The rules now allow the little-known National Counterterrorism Center to examine the government files of U.S. citizens for possible criminal behavior, even if there is no reason to suspect them. That is a departure from past practice, which barred the agency from storing information about ordinary Americans unless a person was a terror suspect or related to an investigation.

Now, NCTC can copy entire government databases—flight records, casino-employee lists, the names of Americans hosting foreign-exchange students and many others. The agency has new authority to keep data about innocent U.S. citizens for up to five years, and to analyze it for suspicious patterns of behavior. Previously, both were prohibited.

Your activities are now presumed to be “suspicious”, one assumes, just by existing and doing the things you’ve always done.  Host a foreign exchange student?  Go under surveillance.  Fly anywhere the government arbitrarily decides is tied into terrorists (or not) it is surveillance for you (can the “no-fly” list be far behind?).  Work in a casino, go onto a surveillance list.

And all of this by unaccountable bureaucrats who have unilaterally decided that your 4th Amendment rights mean zip.  In fact, they claim that the 4th doesn’t apply here.

Congress specifically sought to prevent government agents from rifling through government files indiscriminately when it passed the Federal Privacy Act in 1974. The act prohibits government agencies from sharing data with each other for purposes that aren’t “compatible” with the reason the data were originally collected.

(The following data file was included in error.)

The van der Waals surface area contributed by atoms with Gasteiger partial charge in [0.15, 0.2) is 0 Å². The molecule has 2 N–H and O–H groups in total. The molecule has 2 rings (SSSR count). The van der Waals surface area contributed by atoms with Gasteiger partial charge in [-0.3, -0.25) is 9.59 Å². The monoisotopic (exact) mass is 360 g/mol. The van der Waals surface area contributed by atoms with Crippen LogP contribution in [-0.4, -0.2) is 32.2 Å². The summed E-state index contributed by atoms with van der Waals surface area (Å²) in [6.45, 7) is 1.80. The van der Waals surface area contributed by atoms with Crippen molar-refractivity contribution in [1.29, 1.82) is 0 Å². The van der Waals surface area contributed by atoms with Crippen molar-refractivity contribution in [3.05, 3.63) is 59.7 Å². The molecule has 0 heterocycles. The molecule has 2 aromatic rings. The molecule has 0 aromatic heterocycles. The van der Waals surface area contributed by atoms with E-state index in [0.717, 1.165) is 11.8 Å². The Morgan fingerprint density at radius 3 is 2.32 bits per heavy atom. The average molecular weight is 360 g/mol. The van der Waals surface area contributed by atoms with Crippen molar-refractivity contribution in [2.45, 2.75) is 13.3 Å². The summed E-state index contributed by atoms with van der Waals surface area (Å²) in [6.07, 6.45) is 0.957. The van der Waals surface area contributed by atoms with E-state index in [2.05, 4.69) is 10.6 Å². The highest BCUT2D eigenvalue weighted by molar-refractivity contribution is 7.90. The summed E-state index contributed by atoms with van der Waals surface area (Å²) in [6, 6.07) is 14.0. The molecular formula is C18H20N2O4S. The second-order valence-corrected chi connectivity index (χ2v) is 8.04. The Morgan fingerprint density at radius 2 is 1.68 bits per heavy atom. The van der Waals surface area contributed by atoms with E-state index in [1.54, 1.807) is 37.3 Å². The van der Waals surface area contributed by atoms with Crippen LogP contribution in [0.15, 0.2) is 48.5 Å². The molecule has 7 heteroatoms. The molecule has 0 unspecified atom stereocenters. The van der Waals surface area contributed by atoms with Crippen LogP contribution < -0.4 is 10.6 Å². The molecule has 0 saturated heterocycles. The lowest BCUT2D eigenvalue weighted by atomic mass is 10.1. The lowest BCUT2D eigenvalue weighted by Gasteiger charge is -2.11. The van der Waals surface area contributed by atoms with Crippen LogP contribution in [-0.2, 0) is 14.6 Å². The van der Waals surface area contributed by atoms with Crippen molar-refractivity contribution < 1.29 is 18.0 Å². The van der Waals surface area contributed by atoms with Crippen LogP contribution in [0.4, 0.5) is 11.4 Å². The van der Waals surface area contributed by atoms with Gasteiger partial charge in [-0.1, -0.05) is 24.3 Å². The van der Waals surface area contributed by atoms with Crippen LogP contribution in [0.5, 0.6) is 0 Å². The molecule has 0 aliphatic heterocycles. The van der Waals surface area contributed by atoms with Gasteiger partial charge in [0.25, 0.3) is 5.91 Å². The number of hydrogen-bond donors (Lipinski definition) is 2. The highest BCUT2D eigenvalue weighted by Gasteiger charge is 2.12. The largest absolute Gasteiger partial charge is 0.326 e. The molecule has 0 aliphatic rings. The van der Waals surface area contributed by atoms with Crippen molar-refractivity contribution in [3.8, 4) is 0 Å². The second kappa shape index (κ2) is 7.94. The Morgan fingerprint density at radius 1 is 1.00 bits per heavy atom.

But:

But the Federal Privacy Act allows agencies to exempt themselves from many requirements by placing notices in the Federal Register, the government’s daily publication of proposed rules. In practice, these privacy-act notices are rarely contested by government watchdogs or members of the public. “All you have to do is publish a notice in the Federal Register and you can do whatever you want,” says Robert Gellman, a privacy consultant who advises agencies on how to comply with the Privacy Act.

As a result, the National Counterterrorism Center program’s opponents within the administration—led by Ms. Callahan of Homeland Security—couldn’t argue that the program would violate the law. Instead, they were left to question whether the rules were good policy.

Under the new rules issued in March, the National Counterterrorism Center, known as NCTC, can obtain almost any database the government collects that it says is “reasonably believed” to contain “terrorism information.” The list could potentially include almost any government database, from financial forms submitted by people seeking federally backed mortgages to the health records of people who sought treatment at Veterans Administration hospitals.

So they just exempted themselves without any outcry, without any accountability, without any review.  They just published they were “exempt” from following the law of the land or worrying about 4th Amendment rights.

Here’s the absolutely hilarious “promise” made by these criminals:

Counterterrorism officials say they will be circumspect with the data. “The guidelines provide rigorous oversight to protect the information that we have, for authorized and narrow purposes,” said Alexander Joel, Civil Liberties Protection Officer for the Office of the Director of National Intelligence, the parent agency for the National Counterterrorism Center.

What a load of crap.  If you believe that you’ll believe anything government says.  Human nature says they’ll push this to whatever limit they can manage until someone calls their hand.